#photography & visual arts
Piotr Uklański's work made for the 2004 São Paulo Art Biennial, where he represented Poland. He explained its genesis: “I displayed something that is most typical for Poland, the most common within the country and renown worldwide. Poland's ultimate symbol – the image of the Pope.”
Uklański created a monumental photograph measuring 4×5 m, which showed Pope John Paul II's head. This was not, however, a conventional portrait. In order to produce it, the artist set up a mass event to which he invited approximately 3.5 thousand Brazilian soldiers, asking them to line up along the contours of the Pope's head drawn on the ground. The face was filled in with soldiers who were asked to remove their tops, while the Pope's Zucchetto was formed by the rest, who wore white shirts. Thus created monumental drawing was then photographed from the bird's eye view. Due to the dark complexion of Brazilians, Uklański's John Paul II gained tanned, dusky features, and, consequently, the nickname Papa Mulato (from the local media).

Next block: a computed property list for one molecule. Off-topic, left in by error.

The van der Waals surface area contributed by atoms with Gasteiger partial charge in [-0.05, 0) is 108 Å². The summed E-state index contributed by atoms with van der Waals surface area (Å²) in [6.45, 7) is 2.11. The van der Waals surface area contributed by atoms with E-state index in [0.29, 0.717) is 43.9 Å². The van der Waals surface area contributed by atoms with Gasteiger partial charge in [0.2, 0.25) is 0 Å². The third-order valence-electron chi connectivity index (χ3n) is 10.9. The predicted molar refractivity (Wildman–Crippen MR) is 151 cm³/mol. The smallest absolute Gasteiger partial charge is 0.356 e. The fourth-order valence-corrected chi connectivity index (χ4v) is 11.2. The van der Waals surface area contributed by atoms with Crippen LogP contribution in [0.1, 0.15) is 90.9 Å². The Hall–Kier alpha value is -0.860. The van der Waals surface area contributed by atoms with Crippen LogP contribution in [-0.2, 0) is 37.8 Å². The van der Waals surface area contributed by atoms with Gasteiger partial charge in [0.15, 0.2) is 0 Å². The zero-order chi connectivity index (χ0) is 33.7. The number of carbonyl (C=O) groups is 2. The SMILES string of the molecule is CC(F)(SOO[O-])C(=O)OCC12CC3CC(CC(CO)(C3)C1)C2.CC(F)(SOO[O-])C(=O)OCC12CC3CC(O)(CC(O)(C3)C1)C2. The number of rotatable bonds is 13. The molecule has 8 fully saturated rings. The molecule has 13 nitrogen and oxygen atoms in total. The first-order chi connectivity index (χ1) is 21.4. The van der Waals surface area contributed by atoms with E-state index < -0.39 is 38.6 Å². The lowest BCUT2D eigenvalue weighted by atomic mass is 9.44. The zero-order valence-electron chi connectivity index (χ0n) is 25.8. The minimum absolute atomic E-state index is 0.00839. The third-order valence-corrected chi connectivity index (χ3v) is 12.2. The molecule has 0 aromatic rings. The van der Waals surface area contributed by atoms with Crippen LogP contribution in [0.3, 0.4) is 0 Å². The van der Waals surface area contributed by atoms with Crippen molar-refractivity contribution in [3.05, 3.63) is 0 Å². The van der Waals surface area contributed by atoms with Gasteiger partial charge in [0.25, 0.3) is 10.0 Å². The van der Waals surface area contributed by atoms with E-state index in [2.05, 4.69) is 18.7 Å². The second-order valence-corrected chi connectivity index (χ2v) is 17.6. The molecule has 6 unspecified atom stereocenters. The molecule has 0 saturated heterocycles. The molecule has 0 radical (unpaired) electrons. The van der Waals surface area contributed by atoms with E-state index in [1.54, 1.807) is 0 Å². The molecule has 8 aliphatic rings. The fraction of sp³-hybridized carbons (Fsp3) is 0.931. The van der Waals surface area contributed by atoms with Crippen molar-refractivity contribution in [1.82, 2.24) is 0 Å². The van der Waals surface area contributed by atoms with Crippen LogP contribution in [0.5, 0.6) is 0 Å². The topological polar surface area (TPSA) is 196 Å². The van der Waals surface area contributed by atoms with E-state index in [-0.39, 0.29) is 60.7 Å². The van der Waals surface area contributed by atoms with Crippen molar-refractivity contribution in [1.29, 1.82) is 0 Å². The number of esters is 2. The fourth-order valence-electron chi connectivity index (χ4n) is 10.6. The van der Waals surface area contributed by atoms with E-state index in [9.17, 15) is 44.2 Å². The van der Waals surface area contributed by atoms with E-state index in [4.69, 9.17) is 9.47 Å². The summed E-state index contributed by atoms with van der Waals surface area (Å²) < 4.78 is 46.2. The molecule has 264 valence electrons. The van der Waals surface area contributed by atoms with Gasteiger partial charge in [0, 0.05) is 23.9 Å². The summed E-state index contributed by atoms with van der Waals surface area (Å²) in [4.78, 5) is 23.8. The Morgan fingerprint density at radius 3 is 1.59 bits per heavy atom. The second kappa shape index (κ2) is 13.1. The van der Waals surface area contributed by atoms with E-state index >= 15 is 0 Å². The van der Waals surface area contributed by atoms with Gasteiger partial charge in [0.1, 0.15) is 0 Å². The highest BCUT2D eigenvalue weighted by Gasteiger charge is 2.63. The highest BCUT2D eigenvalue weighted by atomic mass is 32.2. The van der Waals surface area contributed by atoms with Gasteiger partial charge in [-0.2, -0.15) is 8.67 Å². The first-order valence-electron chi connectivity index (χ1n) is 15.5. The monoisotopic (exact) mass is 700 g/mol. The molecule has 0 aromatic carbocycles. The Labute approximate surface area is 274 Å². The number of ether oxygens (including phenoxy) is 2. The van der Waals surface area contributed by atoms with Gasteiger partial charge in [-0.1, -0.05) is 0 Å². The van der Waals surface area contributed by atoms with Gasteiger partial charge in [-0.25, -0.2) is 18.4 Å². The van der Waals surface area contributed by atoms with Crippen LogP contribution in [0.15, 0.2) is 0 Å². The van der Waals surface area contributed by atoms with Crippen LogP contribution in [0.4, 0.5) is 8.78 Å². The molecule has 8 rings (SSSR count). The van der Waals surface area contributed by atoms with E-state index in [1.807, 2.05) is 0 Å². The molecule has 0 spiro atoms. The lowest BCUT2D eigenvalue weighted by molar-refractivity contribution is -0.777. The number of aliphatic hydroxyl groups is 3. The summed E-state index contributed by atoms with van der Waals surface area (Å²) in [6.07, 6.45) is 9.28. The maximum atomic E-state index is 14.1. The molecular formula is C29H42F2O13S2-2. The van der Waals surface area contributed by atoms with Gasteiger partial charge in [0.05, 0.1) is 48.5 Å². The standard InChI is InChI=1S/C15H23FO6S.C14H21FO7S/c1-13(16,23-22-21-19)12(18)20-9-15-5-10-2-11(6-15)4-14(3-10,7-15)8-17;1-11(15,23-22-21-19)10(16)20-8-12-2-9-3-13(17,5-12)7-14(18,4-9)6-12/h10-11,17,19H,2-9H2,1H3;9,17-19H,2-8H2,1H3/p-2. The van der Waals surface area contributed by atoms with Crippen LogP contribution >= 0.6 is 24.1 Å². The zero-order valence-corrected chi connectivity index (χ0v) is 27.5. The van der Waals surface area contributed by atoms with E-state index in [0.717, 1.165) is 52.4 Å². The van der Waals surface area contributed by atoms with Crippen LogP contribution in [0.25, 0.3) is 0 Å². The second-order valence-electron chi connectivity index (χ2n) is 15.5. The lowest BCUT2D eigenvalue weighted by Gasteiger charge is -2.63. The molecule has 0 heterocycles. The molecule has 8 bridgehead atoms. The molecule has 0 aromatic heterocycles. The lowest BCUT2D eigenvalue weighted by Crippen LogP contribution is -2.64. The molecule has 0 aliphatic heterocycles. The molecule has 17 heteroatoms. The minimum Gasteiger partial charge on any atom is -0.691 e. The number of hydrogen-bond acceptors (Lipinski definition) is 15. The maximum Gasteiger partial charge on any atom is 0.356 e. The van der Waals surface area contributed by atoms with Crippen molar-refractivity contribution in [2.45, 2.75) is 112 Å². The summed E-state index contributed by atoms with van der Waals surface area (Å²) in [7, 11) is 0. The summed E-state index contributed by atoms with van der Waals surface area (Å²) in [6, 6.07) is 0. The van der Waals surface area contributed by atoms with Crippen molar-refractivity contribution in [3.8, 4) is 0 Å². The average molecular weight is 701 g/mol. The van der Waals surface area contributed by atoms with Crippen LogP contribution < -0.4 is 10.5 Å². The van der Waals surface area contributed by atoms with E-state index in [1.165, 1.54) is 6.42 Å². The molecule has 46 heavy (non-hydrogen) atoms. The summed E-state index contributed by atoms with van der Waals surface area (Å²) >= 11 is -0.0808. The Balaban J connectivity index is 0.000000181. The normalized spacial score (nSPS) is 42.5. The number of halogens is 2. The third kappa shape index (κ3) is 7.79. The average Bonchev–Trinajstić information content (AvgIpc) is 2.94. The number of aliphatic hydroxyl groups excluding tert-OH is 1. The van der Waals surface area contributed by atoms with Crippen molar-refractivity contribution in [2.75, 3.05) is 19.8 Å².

The work was created in three principal forms: large format photograph, a smaller photographic print, and a billboard.
In 2005, a billboard with the portrait of John Paul II was mounted on a scaffolding installed in one of Warsaw's central crossings (corner of Marszałkowska and Świętokrzyska Streets) – the future location of the Museum of Modern Art in Warsaw. Uklański later donated the piece to MoMA Warsaw.
Two weeks after Uklański's piece appeared in the centre of Warsaw, John Paul II died. As a result, the poster with the photograph became a temporary memorial, to which people carried flowers and candles. The image of Pope in the public space suddenly started functioning as a symbolic altar and a place for religious meditation.
John Paul II
pope john paul
sao paulo biennial
museum of modern art in warsaw
Piotr Uklański, Untitled (Pope John Paul II)
Produced by Open Art Projects Foundation
Author: Ewa Gorządek, May 2015, transl. Ania Micińska, June 2015